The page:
Using Forests to Help Miners Reach Net Zero Targets

Sustainable Mine Energy Systems,

What if we used forest ecosystems and forest sector supply chains as (the) negative emissions vehicle? – Greg Paradis

Sustainable development in mining is a tricky business. Despite a growing number of innovations to offset carbon – from improved tools to purchasing credits – the emissions problem will never disappear entirely from the mining sector. Even with cutting-edge technologies and operational efficiencies, about 30% of the needed emissions reductions will remain elusive, and won’t be met through in-house changes alone. So how do we bridge the gap?

“What if we used forest ecosystems and forest sector supply chains as that negative emissions vehicle?” asks UBC’s Bradshaw Research Institute for Minerals and Mining (BRIMM) researcher Greg Paradis, who has partnered with Newmont Mining to conduct a year-long study into nature-based decarbonization opportunities across five Canadian mining sites. 

“If an investment from a mining company could make the difference between business-as-usual carbon flow in a forest system and a highly improved one, then mining companies can argue that their investment directly resulted in reduced emissions. This would enable them to achieve their net-zero commitments in a way that’s slightly unconventional, but ultimately more effective than simply buying pre-certified credits.”

Paradis is taking a holistic approach to carbon-capture strategy – studying not only sequestration techniques, but also biodiversity, job creation, and reconciliation opportunities for First Nations communities. It’s the first study of its kind, creating a multi-dimensional analysis that weighs a wide range of factors to create a bundle of high-value, low-cost solutions to help mining companies stabilize their carbon-capture portfolios and minimize the cost of achieving their decarbonization commitments.

Sustainability solutions in the mining and forest sectors are usually studied in isolation, which provides a partial picture, with the perceived benefits sometimes masking hidden costs or drawbacks. Instead of a myopic focus on lowest-cost models, Paradis’s study strives for a more nuanced understanding that balances higher costs against the broader benefits those investments might offer.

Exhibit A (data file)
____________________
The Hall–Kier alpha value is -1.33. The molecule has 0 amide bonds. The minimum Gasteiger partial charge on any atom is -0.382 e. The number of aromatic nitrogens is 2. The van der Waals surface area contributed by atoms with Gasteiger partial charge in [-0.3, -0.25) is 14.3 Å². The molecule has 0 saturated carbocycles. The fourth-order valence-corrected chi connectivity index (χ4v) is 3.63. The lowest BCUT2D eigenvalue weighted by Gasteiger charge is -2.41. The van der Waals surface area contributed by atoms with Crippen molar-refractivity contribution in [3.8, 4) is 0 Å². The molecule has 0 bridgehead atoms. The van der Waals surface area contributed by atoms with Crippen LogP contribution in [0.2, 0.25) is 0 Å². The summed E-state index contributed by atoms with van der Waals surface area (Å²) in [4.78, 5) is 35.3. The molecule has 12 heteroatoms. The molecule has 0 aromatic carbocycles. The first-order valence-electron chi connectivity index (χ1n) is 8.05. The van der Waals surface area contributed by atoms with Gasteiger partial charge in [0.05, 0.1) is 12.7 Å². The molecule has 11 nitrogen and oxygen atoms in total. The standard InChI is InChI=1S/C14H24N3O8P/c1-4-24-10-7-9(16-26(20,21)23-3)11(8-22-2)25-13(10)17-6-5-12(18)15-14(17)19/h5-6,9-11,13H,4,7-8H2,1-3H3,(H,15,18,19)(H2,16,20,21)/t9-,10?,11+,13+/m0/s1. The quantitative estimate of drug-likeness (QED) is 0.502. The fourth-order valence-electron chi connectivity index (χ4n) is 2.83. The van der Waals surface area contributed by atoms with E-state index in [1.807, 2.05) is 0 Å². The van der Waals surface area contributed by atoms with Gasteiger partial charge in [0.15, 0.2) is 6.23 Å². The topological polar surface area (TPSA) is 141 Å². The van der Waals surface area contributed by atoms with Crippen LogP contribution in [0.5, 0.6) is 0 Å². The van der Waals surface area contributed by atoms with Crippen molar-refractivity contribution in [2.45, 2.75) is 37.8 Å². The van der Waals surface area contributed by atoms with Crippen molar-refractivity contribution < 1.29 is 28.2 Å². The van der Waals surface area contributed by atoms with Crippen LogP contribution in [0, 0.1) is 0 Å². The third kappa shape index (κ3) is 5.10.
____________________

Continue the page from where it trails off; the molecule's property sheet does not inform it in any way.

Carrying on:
By redefining the way we evaluate costs in a mining project, Paradis hopes to create a sustainable development framework that finds the best combinations of effectiveness, cost, environmental impact, and social considerations. 

“We’re looking for insight into where the highest, most promising return on investment opportunities are right now,” explains Paradis. “We’re bundling co-benefits instead of purely looking at carbon, so we can weigh each potential solution by its full impact. If we see a natural fit, I think we’re going to give big bonus points to that – for instance, we should be willing to pay a huge premium for sequestering carbon if we can bundle it with reconciliation opportunities.”

Paradis’s project is just the first step in laying the foundation for a sustainable and equitable mining future, ultimately based on a techno-economic analysis that assesses value and feasibility in costing out these benefit packages. “Let’s pretend for a million dollars, you get this much carbon,” he explains, “but also this much improvement in biodiversity, and this many jobs. 

“And there’s nothing specific to gold or Newmont about this. The cost of deploying it elsewhere should be much lower than the cost of this first prototype. So if this works really well, the next step is to go big and round up – scaling this type of analysis and this conceptual framework elsewhere in Canada and across the industry.”

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